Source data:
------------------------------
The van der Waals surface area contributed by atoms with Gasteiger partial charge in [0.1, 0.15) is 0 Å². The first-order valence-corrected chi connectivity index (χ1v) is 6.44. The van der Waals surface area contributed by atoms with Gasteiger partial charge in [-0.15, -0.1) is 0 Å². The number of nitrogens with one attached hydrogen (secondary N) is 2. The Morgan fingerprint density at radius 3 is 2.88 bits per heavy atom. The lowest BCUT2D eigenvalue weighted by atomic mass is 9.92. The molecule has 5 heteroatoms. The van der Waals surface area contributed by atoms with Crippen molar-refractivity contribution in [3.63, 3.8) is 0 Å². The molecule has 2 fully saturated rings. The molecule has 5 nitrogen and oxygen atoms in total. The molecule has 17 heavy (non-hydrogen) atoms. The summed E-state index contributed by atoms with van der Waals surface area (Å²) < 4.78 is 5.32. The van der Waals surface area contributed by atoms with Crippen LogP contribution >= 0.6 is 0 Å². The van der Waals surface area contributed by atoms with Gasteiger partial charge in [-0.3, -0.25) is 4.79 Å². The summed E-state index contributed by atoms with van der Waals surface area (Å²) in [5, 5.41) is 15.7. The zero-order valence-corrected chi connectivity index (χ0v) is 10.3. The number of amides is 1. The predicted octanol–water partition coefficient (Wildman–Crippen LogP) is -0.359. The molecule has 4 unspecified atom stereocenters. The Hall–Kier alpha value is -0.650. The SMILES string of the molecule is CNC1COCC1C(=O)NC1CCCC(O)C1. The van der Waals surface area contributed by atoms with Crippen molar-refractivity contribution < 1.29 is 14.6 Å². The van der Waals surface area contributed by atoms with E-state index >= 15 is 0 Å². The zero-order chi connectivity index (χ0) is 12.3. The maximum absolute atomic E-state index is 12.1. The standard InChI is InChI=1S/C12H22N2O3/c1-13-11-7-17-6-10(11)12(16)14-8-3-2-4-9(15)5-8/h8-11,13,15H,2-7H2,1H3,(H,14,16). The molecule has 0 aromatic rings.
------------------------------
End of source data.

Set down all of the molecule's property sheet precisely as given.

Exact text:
The van der Waals surface area contributed by atoms with Gasteiger partial charge in [0.1, 0.15) is 0 Å². The first-order valence-corrected chi connectivity index (χ1v) is 6.44. The van der Waals surface area contributed by atoms with Gasteiger partial charge in [-0.15, -0.1) is 0 Å². The number of nitrogens with one attached hydrogen (secondary N) is 2. The Morgan fingerprint density at radius 3 is 2.88 bits per heavy atom. The lowest BCUT2D eigenvalue weighted by atomic mass is 9.92. The molecule has 5 heteroatoms. The van der Waals surface area contributed by atoms with Crippen molar-refractivity contribution in [3.63, 3.8) is 0 Å². The molecule has 2 fully saturated rings. The molecule has 5 nitrogen and oxygen atoms in total. The molecule has 17 heavy (non-hydrogen) atoms. The summed E-state index contributed by atoms with van der Waals surface area (Å²) < 4.78 is 5.32. The van der Waals surface area contributed by atoms with Crippen LogP contribution >= 0.6 is 0 Å². The van der Waals surface area contributed by atoms with Gasteiger partial charge in [-0.3, -0.25) is 4.79 Å². The summed E-state index contributed by atoms with van der Waals surface area (Å²) in [5, 5.41) is 15.7. The zero-order valence-corrected chi connectivity index (χ0v) is 10.3. The number of amides is 1. The predicted octanol–water partition coefficient (Wildman–Crippen LogP) is -0.359. The molecule has 4 unspecified atom stereocenters. The Hall–Kier alpha value is -0.650. The SMILES string of the molecule is CNC1COCC1C(=O)NC1CCCC(O)C1. The van der Waals surface area contributed by atoms with Crippen molar-refractivity contribution < 1.29 is 14.6 Å². The van der Waals surface area contributed by atoms with E-state index >= 15 is 0 Å². The zero-order chi connectivity index (χ0) is 12.3. The maximum absolute atomic E-state index is 12.1. The standard InChI is InChI=1S/C12H22N2O3/c1-13-11-7-17-6-10(11)12(16)14-8-3-2-4-9(15)5-8/h8-11,13,15H,2-7H2,1H3,(H,14,16). The molecule has 0 aromatic rings.